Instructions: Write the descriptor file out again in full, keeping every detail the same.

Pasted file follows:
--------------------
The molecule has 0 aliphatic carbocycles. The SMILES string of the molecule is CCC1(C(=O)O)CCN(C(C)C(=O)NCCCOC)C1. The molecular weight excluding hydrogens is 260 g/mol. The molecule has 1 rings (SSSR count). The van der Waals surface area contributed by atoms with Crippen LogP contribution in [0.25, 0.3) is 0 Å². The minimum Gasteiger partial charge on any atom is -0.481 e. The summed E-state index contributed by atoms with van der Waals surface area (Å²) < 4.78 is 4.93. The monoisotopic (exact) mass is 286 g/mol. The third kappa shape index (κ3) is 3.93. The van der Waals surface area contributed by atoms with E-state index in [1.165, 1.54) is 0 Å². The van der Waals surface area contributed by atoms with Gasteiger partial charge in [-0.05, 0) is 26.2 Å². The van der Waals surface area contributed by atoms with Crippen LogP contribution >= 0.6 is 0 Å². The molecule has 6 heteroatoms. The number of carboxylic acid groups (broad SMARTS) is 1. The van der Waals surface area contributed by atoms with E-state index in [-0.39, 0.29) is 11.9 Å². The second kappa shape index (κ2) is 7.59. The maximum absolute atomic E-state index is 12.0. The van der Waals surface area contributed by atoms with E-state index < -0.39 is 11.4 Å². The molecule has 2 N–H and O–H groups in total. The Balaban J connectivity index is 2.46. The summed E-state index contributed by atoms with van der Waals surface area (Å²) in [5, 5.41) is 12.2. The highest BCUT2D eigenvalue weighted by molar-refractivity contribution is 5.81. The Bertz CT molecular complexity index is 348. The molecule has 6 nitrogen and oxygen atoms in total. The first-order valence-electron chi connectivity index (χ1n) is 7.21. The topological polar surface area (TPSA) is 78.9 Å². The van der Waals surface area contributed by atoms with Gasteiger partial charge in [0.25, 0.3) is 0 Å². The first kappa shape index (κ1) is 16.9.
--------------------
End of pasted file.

The molecule has 0 aliphatic carbocycles. The SMILES string of the molecule is CCC1(C(=O)O)CCN(C(C)C(=O)NCCCOC)C1. The molecular weight excluding hydrogens is 260 g/mol. The molecule has 1 rings (SSSR count). The van der Waals surface area contributed by atoms with Crippen LogP contribution in [0.25, 0.3) is 0 Å². The minimum Gasteiger partial charge on any atom is -0.481 e. The summed E-state index contributed by atoms with van der Waals surface area (Å²) < 4.78 is 4.93. The monoisotopic (exact) mass is 286 g/mol. The third kappa shape index (κ3) is 3.93. The van der Waals surface area contributed by atoms with E-state index in [1.165, 1.54) is 0 Å². The van der Waals surface area contributed by atoms with Gasteiger partial charge in [-0.05, 0) is 26.2 Å². The van der Waals surface area contributed by atoms with Crippen LogP contribution >= 0.6 is 0 Å². The molecule has 6 heteroatoms. The number of carboxylic acid groups (broad SMARTS) is 1. The van der Waals surface area contributed by atoms with E-state index in [-0.39, 0.29) is 11.9 Å². The second kappa shape index (κ2) is 7.59. The maximum absolute atomic E-state index is 12.0. The van der Waals surface area contributed by atoms with E-state index < -0.39 is 11.4 Å². The molecule has 2 N–H and O–H groups in total. The Balaban J connectivity index is 2.46. The summed E-state index contributed by atoms with van der Waals surface area (Å²) in [5, 5.41) is 12.2. The highest BCUT2D eigenvalue weighted by molar-refractivity contribution is 5.81. The Bertz CT molecular complexity index is 348. The molecule has 6 nitrogen and oxygen atoms in total. The first-order valence-electron chi connectivity index (χ1n) is 7.21. The topological polar surface area (TPSA) is 78.9 Å². The van der Waals surface area contributed by atoms with Gasteiger partial charge in [0.25, 0.3) is 0 Å². The first kappa shape index (κ1) is 16.9.